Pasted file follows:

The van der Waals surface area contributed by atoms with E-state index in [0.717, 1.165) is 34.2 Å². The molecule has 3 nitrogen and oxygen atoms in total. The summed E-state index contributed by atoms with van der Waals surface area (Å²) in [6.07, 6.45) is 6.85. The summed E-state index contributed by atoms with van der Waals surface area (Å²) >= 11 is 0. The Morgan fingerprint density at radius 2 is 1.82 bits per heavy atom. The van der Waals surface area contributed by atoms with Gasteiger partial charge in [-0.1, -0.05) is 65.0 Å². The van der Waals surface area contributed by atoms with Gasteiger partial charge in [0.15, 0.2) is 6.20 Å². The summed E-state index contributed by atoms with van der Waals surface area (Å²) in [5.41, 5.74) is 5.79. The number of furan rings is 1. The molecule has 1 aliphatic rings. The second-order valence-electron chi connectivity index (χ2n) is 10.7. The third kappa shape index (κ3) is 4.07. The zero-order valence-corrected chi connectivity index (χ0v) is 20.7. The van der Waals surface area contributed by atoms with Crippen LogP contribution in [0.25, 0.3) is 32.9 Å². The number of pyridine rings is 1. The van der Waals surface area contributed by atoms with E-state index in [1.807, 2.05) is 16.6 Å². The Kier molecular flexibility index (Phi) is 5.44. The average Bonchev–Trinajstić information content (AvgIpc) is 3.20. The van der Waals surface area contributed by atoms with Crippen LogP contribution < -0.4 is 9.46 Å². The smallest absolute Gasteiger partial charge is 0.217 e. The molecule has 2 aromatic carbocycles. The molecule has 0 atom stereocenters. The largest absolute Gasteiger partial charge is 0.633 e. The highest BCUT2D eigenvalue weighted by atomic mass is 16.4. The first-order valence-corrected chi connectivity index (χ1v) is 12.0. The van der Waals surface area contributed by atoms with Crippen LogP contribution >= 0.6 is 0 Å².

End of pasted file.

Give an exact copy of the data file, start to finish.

The van der Waals surface area contributed by atoms with E-state index in [0.717, 1.165) is 34.2 Å². The molecule has 3 nitrogen and oxygen atoms in total. The summed E-state index contributed by atoms with van der Waals surface area (Å²) in [6.07, 6.45) is 6.85. The summed E-state index contributed by atoms with van der Waals surface area (Å²) >= 11 is 0. The Morgan fingerprint density at radius 2 is 1.82 bits per heavy atom. The van der Waals surface area contributed by atoms with Gasteiger partial charge in [-0.1, -0.05) is 65.0 Å². The van der Waals surface area contributed by atoms with Gasteiger partial charge in [0.15, 0.2) is 6.20 Å². The summed E-state index contributed by atoms with van der Waals surface area (Å²) in [5.41, 5.74) is 5.79. The number of furan rings is 1. The molecule has 1 aliphatic rings. The second-order valence-electron chi connectivity index (χ2n) is 10.7. The third kappa shape index (κ3) is 4.07. The zero-order valence-corrected chi connectivity index (χ0v) is 20.7. The van der Waals surface area contributed by atoms with Crippen LogP contribution in [0.25, 0.3) is 32.9 Å². The number of pyridine rings is 1. The van der Waals surface area contributed by atoms with E-state index in [1.807, 2.05) is 16.6 Å². The Kier molecular flexibility index (Phi) is 5.44. The average Bonchev–Trinajstić information content (AvgIpc) is 3.20. The van der Waals surface area contributed by atoms with Crippen LogP contribution < -0.4 is 9.46 Å². The smallest absolute Gasteiger partial charge is 0.217 e. The molecule has 2 aromatic carbocycles. The molecule has 0 atom stereocenters. The largest absolute Gasteiger partial charge is 0.633 e. The highest BCUT2D eigenvalue weighted by atomic mass is 16.4. The first-order valence-corrected chi connectivity index (χ1v) is 12.0. The van der Waals surface area contributed by atoms with Crippen LogP contribution >= 0.6 is 0 Å².